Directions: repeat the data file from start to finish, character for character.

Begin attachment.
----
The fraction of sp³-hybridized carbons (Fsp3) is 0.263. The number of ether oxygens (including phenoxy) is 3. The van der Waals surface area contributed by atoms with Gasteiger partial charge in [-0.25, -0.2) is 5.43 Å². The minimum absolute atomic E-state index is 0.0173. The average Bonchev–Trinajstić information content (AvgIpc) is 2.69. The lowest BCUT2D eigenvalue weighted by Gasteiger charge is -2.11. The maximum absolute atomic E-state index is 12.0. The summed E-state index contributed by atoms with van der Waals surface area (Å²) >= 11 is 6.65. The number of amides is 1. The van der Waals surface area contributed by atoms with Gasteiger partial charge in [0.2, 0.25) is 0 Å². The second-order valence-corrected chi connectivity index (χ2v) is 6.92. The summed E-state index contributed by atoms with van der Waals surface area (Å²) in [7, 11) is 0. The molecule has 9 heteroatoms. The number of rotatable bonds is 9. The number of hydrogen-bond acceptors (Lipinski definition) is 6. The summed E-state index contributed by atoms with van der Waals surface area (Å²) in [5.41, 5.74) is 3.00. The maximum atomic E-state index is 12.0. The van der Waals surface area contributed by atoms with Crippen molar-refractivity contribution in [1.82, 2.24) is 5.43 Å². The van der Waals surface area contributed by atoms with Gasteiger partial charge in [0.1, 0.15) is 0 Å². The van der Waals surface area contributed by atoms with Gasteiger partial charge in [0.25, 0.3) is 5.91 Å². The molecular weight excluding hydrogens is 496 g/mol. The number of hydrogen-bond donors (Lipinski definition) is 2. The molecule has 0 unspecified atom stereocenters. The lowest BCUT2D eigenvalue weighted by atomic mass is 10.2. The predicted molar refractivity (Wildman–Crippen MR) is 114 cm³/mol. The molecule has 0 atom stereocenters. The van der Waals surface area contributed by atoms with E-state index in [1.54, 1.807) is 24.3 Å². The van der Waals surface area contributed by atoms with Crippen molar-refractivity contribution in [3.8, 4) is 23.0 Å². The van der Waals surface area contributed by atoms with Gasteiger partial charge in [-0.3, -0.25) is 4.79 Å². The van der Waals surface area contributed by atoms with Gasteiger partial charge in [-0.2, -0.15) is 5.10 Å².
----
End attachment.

The fraction of sp³-hybridized carbons (Fsp3) is 0.263. The number of ether oxygens (including phenoxy) is 3. The van der Waals surface area contributed by atoms with Gasteiger partial charge in [-0.25, -0.2) is 5.43 Å². The minimum absolute atomic E-state index is 0.0173. The average Bonchev–Trinajstić information content (AvgIpc) is 2.69. The lowest BCUT2D eigenvalue weighted by Gasteiger charge is -2.11. The maximum absolute atomic E-state index is 12.0. The summed E-state index contributed by atoms with van der Waals surface area (Å²) >= 11 is 6.65. The number of amides is 1. The van der Waals surface area contributed by atoms with Gasteiger partial charge in [0.2, 0.25) is 0 Å². The second-order valence-corrected chi connectivity index (χ2v) is 6.92. The summed E-state index contributed by atoms with van der Waals surface area (Å²) in [7, 11) is 0. The molecule has 9 heteroatoms. The number of rotatable bonds is 9. The number of hydrogen-bond acceptors (Lipinski definition) is 6. The summed E-state index contributed by atoms with van der Waals surface area (Å²) in [5.41, 5.74) is 3.00. The maximum atomic E-state index is 12.0. The van der Waals surface area contributed by atoms with Crippen molar-refractivity contribution in [1.82, 2.24) is 5.43 Å². The van der Waals surface area contributed by atoms with Gasteiger partial charge in [0.1, 0.15) is 0 Å². The van der Waals surface area contributed by atoms with Gasteiger partial charge in [0.25, 0.3) is 5.91 Å². The molecular weight excluding hydrogens is 496 g/mol. The number of hydrogen-bond donors (Lipinski definition) is 2. The molecule has 0 unspecified atom stereocenters. The lowest BCUT2D eigenvalue weighted by atomic mass is 10.2. The predicted molar refractivity (Wildman–Crippen MR) is 114 cm³/mol. The molecule has 0 atom stereocenters. The van der Waals surface area contributed by atoms with E-state index in [1.54, 1.807) is 24.3 Å². The van der Waals surface area contributed by atoms with Crippen molar-refractivity contribution in [3.8, 4) is 23.0 Å². The van der Waals surface area contributed by atoms with Gasteiger partial charge in [-0.3, -0.25) is 4.79 Å². The van der Waals surface area contributed by atoms with Gasteiger partial charge in [-0.2, -0.15) is 5.10 Å².